The Cash Balance Plan is a retirement plan designed to primarily benefit older and/or highly compensated business owners and highly valued employees. Unlike a traditional 401k or IRA plans that limit one’s tax-deferred contributions to relatively small amounts, the Cash Balance Plan provides the ability to contribute significant amounts of tax-deferred income to turbo-boost retirement savings.
All basic retirement plans (401k, IRA, SEP, etc.) will generally fall into one of two categories; defined contributions or defined benefits. The words used to describe these two categories also describe how they are funded. A “Defined Contribution” plan can only contribute a defined amount of money. For example, as of this writing in January 2017 the amount of money that can be contributed to an IRA is $18,000/year for an employee under 50 years old. Employees older than 50 can contribute an additional $6,000/year for a total of $24,000. Again, the essential element and limitation to these types of plans is that the amount of the contributions are defined/limited to a specific dollar amount.
The other major category of retirement plans is referred to as a “Defined Benefit” plan. The traditional defined benefit plan is often referred to as a “pension”. A pension is generally a guaranteed payment made to a retiree based on a number of variables like; years of service, income and the age at retirement. What is key to understand is that it is the benefit that is defined, not the amount of money that can be contributed. Therefore, someone who is older and closer to retirement will have less years to contribute and invest. Therefore, to provide the same benefit at retirement someone who is older would have to contribute more money (and receive a bigger tax deduction) than a younger employee.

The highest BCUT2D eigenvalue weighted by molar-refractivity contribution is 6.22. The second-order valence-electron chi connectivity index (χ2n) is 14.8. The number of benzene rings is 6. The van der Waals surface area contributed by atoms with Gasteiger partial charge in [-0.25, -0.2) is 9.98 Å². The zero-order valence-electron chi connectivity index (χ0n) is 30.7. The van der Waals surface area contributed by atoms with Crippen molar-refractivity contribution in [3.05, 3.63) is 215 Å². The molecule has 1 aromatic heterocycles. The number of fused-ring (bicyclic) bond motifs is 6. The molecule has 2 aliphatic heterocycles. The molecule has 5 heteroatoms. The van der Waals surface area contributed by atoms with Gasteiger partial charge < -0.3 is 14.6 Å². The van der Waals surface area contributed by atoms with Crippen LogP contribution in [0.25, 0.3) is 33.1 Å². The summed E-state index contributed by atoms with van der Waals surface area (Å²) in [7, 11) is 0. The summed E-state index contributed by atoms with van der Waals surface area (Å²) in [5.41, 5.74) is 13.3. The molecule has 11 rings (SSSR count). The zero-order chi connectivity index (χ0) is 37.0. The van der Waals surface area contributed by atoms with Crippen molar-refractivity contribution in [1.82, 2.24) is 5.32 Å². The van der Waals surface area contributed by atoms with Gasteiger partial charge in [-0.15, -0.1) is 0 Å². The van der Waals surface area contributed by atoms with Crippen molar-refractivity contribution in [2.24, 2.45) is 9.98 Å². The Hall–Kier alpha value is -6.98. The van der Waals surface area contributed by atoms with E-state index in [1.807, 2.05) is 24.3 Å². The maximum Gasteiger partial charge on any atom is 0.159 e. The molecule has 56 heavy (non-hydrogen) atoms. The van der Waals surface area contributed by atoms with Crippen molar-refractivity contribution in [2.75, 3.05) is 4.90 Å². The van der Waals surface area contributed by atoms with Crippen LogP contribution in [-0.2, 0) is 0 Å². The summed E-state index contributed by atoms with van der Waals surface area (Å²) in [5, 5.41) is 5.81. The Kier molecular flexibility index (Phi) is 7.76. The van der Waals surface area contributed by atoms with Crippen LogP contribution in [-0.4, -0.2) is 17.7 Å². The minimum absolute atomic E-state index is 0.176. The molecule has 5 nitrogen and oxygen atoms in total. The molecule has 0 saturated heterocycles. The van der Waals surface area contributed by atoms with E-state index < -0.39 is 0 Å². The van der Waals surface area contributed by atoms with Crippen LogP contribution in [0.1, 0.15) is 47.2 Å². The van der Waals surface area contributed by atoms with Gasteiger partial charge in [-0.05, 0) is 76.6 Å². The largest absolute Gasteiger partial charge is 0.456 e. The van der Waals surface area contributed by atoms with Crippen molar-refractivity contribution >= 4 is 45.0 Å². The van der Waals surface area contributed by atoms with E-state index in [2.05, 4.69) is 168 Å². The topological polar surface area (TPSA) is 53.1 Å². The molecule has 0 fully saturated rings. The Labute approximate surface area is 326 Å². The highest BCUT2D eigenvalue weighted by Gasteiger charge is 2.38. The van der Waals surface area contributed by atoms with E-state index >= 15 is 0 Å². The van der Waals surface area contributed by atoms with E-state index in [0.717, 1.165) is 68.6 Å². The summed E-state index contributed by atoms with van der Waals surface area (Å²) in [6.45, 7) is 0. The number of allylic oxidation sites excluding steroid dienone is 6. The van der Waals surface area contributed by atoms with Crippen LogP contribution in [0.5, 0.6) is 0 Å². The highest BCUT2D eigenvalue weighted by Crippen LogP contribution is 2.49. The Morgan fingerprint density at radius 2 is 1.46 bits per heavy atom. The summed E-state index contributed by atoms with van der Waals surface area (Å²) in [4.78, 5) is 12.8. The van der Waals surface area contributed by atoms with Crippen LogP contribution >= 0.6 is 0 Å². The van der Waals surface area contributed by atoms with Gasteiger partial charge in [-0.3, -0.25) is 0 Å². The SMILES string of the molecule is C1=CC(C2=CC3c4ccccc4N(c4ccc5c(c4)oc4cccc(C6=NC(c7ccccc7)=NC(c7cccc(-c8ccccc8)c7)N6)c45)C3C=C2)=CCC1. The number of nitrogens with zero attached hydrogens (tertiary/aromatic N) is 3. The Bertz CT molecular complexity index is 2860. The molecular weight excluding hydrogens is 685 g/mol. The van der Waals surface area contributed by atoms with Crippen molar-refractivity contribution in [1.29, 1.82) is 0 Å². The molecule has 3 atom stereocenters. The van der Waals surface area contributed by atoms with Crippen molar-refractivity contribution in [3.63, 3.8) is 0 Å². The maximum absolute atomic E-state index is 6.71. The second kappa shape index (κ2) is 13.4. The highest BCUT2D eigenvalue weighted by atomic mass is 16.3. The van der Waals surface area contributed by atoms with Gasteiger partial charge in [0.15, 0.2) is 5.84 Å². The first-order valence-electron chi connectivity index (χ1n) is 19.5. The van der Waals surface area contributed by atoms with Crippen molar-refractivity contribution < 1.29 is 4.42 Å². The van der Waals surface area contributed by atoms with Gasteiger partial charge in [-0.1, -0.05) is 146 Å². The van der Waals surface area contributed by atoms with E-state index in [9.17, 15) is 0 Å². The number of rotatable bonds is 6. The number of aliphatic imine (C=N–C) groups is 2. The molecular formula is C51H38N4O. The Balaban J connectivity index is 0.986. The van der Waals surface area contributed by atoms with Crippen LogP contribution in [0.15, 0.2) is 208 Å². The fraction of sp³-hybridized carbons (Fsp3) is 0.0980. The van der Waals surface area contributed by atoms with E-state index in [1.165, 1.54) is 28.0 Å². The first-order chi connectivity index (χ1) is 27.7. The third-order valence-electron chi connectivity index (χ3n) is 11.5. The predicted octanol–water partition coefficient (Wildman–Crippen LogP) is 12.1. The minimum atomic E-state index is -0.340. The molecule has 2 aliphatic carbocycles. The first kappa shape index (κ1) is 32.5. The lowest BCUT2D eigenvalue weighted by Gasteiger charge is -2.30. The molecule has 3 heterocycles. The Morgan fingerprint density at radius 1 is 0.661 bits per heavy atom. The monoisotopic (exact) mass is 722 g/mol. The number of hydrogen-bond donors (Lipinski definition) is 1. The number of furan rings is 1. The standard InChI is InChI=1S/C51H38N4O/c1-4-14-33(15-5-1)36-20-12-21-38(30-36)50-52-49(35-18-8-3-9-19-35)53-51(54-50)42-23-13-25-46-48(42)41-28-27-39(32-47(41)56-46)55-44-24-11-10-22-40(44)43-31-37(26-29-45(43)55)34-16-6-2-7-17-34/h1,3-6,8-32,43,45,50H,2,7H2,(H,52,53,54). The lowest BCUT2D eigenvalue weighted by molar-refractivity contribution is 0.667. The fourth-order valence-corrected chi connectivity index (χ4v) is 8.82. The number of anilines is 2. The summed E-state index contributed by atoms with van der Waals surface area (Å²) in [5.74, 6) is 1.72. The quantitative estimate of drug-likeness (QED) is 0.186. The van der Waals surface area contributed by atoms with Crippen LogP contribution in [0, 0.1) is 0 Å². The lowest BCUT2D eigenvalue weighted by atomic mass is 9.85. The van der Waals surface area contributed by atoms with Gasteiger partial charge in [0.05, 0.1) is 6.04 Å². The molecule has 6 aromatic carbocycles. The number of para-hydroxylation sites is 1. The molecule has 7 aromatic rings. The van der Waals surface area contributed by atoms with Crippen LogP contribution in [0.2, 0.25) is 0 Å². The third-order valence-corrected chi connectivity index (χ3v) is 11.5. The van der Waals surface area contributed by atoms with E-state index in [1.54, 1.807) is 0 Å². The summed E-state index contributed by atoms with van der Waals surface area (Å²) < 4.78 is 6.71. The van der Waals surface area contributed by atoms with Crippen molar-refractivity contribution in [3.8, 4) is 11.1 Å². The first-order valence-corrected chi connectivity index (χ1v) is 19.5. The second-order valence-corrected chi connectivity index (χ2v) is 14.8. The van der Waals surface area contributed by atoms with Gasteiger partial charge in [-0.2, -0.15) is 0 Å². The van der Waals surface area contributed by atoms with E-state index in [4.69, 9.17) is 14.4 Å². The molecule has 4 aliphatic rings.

While the concept of making larger contributions to one’s retirement plans is attractive to those with higher incomes who face high income tax rates, unfortunately, traditional defined benefit plans/pensions came will limited flexibility. When compared to a 401k plan, where one could contribute the maximum amount one year and then nothing the following year (providing maximum flexibility), traditional defined benefit plans to not afford that flexibility As a result, to provide a guaranteed benefit at retirement one generally had to make a contribution every year to the defined benefit plan. This can be problematic for the entrepreneur, especially if that entrepreneur’s income fluctuates from year to year.
The other issue for the business owner was that, at retirement, the defined benefit plan only provided a guaranteed income stream, whereas a 401k/defined contribution plan provided a lump-sum of cash if desired. Again, the defined contribution plans provided more flexibility than the defined benefit plan. Then, in 2003, Congress enacted a law to address both these issues and created the “Cash Balance Plan“. The Cash Balance plan provides flexibility with the contributions as well as flexibility with the distributions. In other words, it allows the contributor the ability to make smaller or larger contributions while working and then to receive the distributions at retirement in a lump-sum or as an income stream at retirement.
Often, with flexibility comes complexity and the Cash Balance Plan is no exception. That said, for those earning significant income, the ability to defer a significant amount of that income and, subsequently reduce the taxes dues on those deferred earning to easily justify that issue.
For more information about Cash Balance Retirement Plans or any questions you may have about retirement planning, asset protection, estate planning or tax planning please email us at In[email protected] and/or please, leave your comment below.